Loie Favre is a Canadian-German, food-loving, live-music-craving globe-trotter. Coming from a humble background in the Canadian Prairies centred around nature and the Arts, she studied Translation and Languages in Edmonton. She left his home on the Pacific Coast of Canada, to seek her fortune in Berlin. She is now an Editor and Manager for AndroidPIT.com and is enjoying discovering about everything and anything under the sun about Android.
Many people are now mulling over the idea of purchasing a new smartphone and the three leading candidates are HTC One, Samsung Galaxy S4 and Sony Xperia Z. But which to choose? Next to design and hardware, one thing to take into consideration is the user interface which plays a big role when choosing a headset. For your reading enjoyment, I've put together a comparison of the Sony and Samsung interfaces to aid you in any future purchasing endeavors.
Tip: On the left side, you will always see the Sony interface while Samsung's TouchWiz is on the right.
Sony and Samsung both got decked out with great looking lock screens complemented with non-fussy operation. Sony offers quick access to music and the camera while Samsung has added widgets. This was made possible thanks go Android 4.2 that the Galaxy S4 is based upon. The Xperia Z still runs on Android 4.1, therefore it doesn't offer the same options.
The home screens for both systems are built in a similar manner: you can add apps and widgets and delete and rearrange your home screen pages. Performing the usual pinch-to-zoom gestures will bring you to the home screen overview. Here, TouchWiz shows mini pictures of all its pages all at once. With Sony you'll need to swipe through each home screen page individually. Other than this element, the two home screens have received similar compositions.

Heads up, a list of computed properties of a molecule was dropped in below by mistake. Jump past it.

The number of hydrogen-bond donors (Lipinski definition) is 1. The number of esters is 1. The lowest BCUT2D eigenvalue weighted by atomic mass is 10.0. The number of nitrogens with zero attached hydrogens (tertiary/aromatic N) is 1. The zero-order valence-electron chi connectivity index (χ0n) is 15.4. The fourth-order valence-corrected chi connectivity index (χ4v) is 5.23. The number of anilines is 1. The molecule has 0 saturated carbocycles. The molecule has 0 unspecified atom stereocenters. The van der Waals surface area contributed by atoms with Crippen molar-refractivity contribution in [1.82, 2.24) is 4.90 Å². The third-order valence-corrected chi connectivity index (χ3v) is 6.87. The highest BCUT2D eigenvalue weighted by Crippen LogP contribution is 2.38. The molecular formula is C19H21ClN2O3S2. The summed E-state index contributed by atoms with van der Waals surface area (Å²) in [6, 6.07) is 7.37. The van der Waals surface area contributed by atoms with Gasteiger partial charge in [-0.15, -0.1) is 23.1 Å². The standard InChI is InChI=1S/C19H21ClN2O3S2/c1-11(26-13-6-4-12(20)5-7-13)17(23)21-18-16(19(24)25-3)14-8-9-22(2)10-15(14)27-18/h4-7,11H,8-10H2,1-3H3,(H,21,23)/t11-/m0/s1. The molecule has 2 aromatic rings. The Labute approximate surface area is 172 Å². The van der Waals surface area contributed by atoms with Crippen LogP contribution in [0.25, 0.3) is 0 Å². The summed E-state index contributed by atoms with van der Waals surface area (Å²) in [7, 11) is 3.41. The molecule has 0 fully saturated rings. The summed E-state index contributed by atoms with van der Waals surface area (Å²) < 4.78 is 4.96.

The devil is in the detail when it comes to today's comparison since both Sony and Samsung have a very close look in terms of their notification bar, or at least at the first glance. Right at the very top you'll find the quick settings which you can switch on and off with a finger tap. Your own notifications will appear underneath. Sony's interface is more sleek-looking than the one belonging to Samsung since TouchWiz offers an additional display brightness adjuster. Not only that, it will also let you rearrange and modify the quick settings at leisure.
The app overview with both manufacturers is again very similar. Sony as well as Samsung adopted the horizontal lists that are stocked full of apps for you to swipe through. These can be arranged and organized using various criteria (alphabetical, most used, recently downloaded...). TouchWiz offers an extra tab row on the top bar that allows you to switch widgets, built-in and downloaded apps in and out.
Recently opened apps
Samsung has enriched its recently-opened app page with three extra buttons that not only offer quick access to task manager and Google Search, but also lets you end all open apps with one simple action. Sony presents a list of mini apps instead that can be placed in the foreground of your screen. These always at your disposal.
While the look and functionality of Sony's settings are almost 1:1 with stock Android, Samsung has spread its options out in multiple categories which can be reached by going through the various tabs. The aim was to create a clearer overview of the settings, but in fact they achieved just the opposite. At the end of the day it's always a question of what you’re willing to get used to.
Sony's focus puts an emphasis on the fact that its smartphone is ''smarter''. Whether it be the Walkman, many helpful apps like Smart Connect that help with NFC and other accessories or the integrated backup solution, all of these extra apps are practical and offer a much more valuable user experience. Samsung went with the motto ''as much as possible'' without actually checking to see if some of the features are actually useful in everyday life, like Eye Scroll for example. Again, you need to be the judge of what is most important here.
Sony Xperia and Samsung TouchWiz are both very similar and only differ in the smallest of detail. Samsung has more functions and bright colors. Sony has that darker elegance, paired with a minimalistic touch. Both manufacturers did a great job in creating an optically-appealing interface, therefore your choice should be based principally on design, optics and material preference. My personal favorite was the Sony Xperia UI because I found it be just a smidgen better due to the fact that it's less cluttered and has a clearly more homogeneous presentation.